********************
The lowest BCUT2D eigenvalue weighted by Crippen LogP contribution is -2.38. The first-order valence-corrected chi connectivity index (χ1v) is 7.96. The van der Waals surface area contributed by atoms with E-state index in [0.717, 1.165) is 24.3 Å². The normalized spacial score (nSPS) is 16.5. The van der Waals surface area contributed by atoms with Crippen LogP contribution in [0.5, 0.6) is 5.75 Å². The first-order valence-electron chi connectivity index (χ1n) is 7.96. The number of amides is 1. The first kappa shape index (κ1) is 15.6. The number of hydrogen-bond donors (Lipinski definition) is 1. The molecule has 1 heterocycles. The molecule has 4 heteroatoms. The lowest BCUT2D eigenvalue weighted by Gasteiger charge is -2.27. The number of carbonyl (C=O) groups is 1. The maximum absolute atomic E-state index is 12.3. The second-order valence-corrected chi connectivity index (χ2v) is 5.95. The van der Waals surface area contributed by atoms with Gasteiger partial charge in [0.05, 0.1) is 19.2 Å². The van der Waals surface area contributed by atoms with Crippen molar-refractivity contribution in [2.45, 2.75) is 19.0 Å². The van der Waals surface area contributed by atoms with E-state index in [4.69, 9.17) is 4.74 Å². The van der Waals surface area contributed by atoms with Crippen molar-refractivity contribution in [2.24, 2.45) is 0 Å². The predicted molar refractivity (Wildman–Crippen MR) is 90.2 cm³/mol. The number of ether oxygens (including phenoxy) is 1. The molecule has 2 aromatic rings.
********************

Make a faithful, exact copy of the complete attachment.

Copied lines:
The lowest BCUT2D eigenvalue weighted by Crippen LogP contribution is -2.38. The first-order valence-corrected chi connectivity index (χ1v) is 7.96. The van der Waals surface area contributed by atoms with E-state index in [0.717, 1.165) is 24.3 Å². The normalized spacial score (nSPS) is 16.5. The van der Waals surface area contributed by atoms with Crippen LogP contribution in [0.5, 0.6) is 5.75 Å². The first-order valence-electron chi connectivity index (χ1n) is 7.96. The number of amides is 1. The first kappa shape index (κ1) is 15.6. The number of hydrogen-bond donors (Lipinski definition) is 1. The molecule has 1 heterocycles. The molecule has 4 heteroatoms. The lowest BCUT2D eigenvalue weighted by Gasteiger charge is -2.27. The number of carbonyl (C=O) groups is 1. The maximum absolute atomic E-state index is 12.3. The second-order valence-corrected chi connectivity index (χ2v) is 5.95. The van der Waals surface area contributed by atoms with Gasteiger partial charge in [0.05, 0.1) is 19.2 Å². The van der Waals surface area contributed by atoms with Crippen molar-refractivity contribution in [2.45, 2.75) is 19.0 Å². The van der Waals surface area contributed by atoms with E-state index in [4.69, 9.17) is 4.74 Å². The van der Waals surface area contributed by atoms with Crippen molar-refractivity contribution in [2.24, 2.45) is 0 Å². The predicted molar refractivity (Wildman–Crippen MR) is 90.2 cm³/mol. The number of ether oxygens (including phenoxy) is 1. The molecule has 2 aromatic rings.